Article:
(D) is the only answer choice that weakens the argument.
All the others, in fact, are out of scope! Make it personal… Sorry, the correct answer is (D).

In 1991, I started smoking cigarettes. My friends said it is unhealthy. In 2000, I am still Okay: Therefore; cigarettes are not unhealthy.

There’s a fatal flaw to this logic. Look back and compare this rephrasing with the actual argument itself.

(D) is the only answer choice that weakens the argument.
All the others, in fact, are out of scope! Make it personal…

Good job!

In 1991, I started smoking cigarettes. My friends said it is unhealthy. In 2000, I am still Okay: Therefore; cigarettes are not unhealthy.

There’s a fatal flaw to this logic. Look back and compare this rephrasing with the actual argument itself.

Practice, Practice, Practice!
The best way to prepare for Critical Reasoning questions is to practice Critical Reasoning questions. Take your time as you go through the test questions in the next section. Follow the MBA Center steps. If have difficulties, don’t worry. Critical Reasoning is the most dreaded question type in the exam! Look through the MBA textbook for a full explanation of all the eight types of CR questions.

Good luck!

Critical Reasoning Question Types
The GMAT is, if anything, predictable. There is a limited variety of questions you’ll be asked relating to a Critical Reasoning argument. There are, in fact, eight definitive types of Critical Reasoning questions. Each question type has its own traps and a specific strategy is required to ace each one of them.

The MBA Center textbook offers a thorough explanation of the specific strategies and the differences between each of the eight types of CR questions. In this on-line lesson, we discuss the most common types (strengthen and weaken the argument), as well as generalities that can be applied to all question types. Click on the Next Screen button to see a brief description of these eight Critical Reasoning question types.

Critical Reasoning Question Types
1. Draw a conclusion 2. Assumption 3. Strengthen 4. Weaken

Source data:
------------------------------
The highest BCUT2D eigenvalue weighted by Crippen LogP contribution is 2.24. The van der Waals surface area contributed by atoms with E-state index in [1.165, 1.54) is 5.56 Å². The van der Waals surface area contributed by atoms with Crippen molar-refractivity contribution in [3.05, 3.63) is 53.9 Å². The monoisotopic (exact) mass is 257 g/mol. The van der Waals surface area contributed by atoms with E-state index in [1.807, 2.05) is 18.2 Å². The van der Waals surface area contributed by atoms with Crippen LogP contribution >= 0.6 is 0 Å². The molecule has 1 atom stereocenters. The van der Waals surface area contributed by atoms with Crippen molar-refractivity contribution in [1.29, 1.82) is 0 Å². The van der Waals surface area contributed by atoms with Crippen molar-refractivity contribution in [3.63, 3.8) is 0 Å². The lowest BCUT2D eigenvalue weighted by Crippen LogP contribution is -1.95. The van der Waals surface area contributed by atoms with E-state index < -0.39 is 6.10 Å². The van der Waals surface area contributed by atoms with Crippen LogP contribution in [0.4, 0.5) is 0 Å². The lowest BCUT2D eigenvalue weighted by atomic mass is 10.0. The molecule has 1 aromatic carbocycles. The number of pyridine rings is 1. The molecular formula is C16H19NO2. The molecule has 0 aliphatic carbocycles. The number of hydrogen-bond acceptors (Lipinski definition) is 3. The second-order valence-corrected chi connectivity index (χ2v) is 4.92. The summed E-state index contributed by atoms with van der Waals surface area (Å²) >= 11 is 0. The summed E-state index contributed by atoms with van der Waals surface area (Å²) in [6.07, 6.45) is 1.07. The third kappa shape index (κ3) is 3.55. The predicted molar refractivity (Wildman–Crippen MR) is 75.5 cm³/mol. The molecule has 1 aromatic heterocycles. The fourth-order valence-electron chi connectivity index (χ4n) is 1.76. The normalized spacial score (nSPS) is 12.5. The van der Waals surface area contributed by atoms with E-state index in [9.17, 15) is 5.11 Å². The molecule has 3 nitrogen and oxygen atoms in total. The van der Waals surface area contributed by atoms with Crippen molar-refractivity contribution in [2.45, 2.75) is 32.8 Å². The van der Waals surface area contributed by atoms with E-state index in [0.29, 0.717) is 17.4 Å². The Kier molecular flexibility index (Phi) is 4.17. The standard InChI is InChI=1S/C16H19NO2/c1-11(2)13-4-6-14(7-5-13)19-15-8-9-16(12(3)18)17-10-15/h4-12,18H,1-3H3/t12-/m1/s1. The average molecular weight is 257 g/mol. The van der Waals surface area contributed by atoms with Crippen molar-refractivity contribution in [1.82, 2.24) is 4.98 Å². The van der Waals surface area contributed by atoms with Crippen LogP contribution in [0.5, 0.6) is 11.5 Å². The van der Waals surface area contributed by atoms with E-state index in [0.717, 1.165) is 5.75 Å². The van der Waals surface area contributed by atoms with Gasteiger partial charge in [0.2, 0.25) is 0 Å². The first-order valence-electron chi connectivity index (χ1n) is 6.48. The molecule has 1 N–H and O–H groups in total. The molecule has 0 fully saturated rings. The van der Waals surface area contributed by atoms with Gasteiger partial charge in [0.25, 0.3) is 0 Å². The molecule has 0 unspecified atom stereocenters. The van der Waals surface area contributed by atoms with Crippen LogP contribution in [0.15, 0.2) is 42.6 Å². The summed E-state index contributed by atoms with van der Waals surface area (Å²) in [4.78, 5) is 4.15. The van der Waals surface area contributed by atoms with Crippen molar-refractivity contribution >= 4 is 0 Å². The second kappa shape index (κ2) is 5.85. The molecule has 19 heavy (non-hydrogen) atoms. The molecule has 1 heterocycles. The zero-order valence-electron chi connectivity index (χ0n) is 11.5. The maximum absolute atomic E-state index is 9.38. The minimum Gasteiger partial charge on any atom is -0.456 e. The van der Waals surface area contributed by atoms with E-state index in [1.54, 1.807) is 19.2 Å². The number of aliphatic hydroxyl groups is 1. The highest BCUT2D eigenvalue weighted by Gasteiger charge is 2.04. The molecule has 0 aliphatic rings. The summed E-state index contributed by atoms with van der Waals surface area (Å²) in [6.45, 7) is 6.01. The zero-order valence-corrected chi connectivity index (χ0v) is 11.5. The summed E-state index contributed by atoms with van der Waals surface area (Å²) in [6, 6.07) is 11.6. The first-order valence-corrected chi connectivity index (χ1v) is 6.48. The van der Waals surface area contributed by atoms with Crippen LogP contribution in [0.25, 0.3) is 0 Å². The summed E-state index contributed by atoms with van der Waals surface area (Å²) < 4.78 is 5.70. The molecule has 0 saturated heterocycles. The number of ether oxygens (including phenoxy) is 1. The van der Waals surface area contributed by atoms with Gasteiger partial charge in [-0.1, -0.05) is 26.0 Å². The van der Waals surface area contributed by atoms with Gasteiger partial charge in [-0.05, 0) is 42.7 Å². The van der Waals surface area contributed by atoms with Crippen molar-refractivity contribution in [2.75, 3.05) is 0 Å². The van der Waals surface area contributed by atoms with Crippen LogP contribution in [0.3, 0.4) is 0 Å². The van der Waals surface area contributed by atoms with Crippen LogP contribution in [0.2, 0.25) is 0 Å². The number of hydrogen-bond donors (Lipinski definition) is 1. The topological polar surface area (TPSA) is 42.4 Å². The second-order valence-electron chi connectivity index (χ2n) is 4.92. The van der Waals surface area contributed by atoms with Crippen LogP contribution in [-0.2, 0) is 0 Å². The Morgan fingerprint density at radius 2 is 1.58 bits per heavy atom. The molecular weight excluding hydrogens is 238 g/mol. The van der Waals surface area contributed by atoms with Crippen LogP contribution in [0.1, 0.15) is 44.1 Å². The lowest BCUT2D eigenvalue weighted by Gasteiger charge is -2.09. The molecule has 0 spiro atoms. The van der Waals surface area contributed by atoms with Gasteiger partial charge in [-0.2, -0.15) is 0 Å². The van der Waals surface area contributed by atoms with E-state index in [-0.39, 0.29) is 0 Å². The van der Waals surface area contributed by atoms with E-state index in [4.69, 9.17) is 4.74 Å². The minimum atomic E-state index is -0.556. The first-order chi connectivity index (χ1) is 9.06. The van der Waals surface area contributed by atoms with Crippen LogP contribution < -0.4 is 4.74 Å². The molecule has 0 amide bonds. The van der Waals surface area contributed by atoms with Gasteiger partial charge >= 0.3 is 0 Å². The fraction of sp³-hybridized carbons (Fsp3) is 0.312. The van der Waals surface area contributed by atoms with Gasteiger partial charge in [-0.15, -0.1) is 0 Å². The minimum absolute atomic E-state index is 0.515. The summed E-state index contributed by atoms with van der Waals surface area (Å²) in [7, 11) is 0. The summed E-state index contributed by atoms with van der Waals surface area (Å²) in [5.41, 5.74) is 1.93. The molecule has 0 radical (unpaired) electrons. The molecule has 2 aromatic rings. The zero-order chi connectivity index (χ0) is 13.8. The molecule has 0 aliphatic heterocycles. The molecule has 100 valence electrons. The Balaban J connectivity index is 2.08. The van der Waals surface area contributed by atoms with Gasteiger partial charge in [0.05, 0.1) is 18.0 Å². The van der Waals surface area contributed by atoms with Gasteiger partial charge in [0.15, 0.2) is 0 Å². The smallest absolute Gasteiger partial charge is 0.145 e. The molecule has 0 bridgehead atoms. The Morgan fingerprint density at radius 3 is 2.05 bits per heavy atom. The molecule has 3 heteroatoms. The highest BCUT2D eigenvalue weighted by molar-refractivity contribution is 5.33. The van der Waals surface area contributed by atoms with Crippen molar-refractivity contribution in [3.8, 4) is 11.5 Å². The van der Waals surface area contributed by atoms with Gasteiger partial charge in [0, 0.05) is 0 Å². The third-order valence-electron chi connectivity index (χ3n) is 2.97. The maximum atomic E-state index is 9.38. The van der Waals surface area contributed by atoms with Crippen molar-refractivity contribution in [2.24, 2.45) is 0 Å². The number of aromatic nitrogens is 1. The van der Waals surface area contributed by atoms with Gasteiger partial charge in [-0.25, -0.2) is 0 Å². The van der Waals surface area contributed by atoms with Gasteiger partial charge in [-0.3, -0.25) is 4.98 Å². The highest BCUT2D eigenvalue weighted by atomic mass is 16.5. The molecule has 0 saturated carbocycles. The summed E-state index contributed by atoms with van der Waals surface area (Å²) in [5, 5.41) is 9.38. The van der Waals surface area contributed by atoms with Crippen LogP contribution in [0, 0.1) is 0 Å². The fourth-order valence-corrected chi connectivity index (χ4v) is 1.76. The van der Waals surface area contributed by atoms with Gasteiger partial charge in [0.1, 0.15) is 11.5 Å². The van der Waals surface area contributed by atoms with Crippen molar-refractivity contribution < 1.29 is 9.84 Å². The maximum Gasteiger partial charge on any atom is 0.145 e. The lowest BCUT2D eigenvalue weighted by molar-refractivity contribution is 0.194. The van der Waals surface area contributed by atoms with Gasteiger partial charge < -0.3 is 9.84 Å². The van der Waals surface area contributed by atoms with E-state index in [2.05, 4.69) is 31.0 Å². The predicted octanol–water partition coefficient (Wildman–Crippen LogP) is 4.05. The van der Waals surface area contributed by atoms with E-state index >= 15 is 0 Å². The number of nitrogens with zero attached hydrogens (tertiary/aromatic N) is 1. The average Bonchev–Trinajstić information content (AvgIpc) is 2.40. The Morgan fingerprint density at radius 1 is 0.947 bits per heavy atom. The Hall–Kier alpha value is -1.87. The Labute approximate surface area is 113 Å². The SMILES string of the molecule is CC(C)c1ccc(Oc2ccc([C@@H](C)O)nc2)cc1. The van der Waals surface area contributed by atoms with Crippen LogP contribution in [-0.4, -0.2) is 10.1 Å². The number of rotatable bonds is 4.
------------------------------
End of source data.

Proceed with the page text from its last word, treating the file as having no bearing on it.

5. Inference
6. Explain the (apparent) contradiction 7. Complete the passage 8. “Except” questions

Consult the MBA Center GMAT textbook for a full description, with examples, of each of the CR question types

Fire!
Part Four

Weigh each choice carefully before eliminating it.

A scientist planted two groups of plants under identical conditions of light, temperature, humidity, and moisture. Every day he would play sound effects of thunderstorms to one of the groups of plants and sounds of city traffic for the other. The group to which he played thunderstorms all died within a few weeks, but the other group thrived during the experiment. He therefore concluded that the sound of city traffic is more effective for helping plants grow than is the sound of thunderstorms. Which of the following, if true, would most seriously weaken the scientist’s conclusion? (A) The scientist put different varieties of plants in each group. (B) The light affecting the plants changed according to the time of day. (C) The plants in the group for which he played city traffic sounds died several weeks after the experiment. (D) The plants were all purchased at the same time. (E) The plants in the group for which he played city traffic sounds required more water than the scientist actually gave them. Click on the oval that corresponds with your choice.

You’ve got it! We know we have two groups of plants. What’s assumed is that both groups are the same!
Try a harder one…

In response to years of increasing congestion at airport X, the government decided to redistribute landing slots. Henceforth, all international flights arriving from continent A would be rerouted to nearby airport Y, all flights arriving from continent B would continue to land at airport X. Several airlines opposed this measure on the grounds that it would result in lost business. Which of the following, if true, justifies the airline’s conclusion?

(A) The airlines’ customers prefer less congested airports. (B) It takes five minutes more flying time to reach the second airport. (C) There are fewer runways, and thus less capacity, at airport Y. (D) Airport Y is located in a region with better transport links to
the

final destinations of many travelers from continent B. (E) Many customers traveling between continent A and continent B choose certain airlines because of the easy flight connections they offer at airport X.

Sorry, the correct answer is (A). Let’s look at this problem using the MBA Center’s five steps.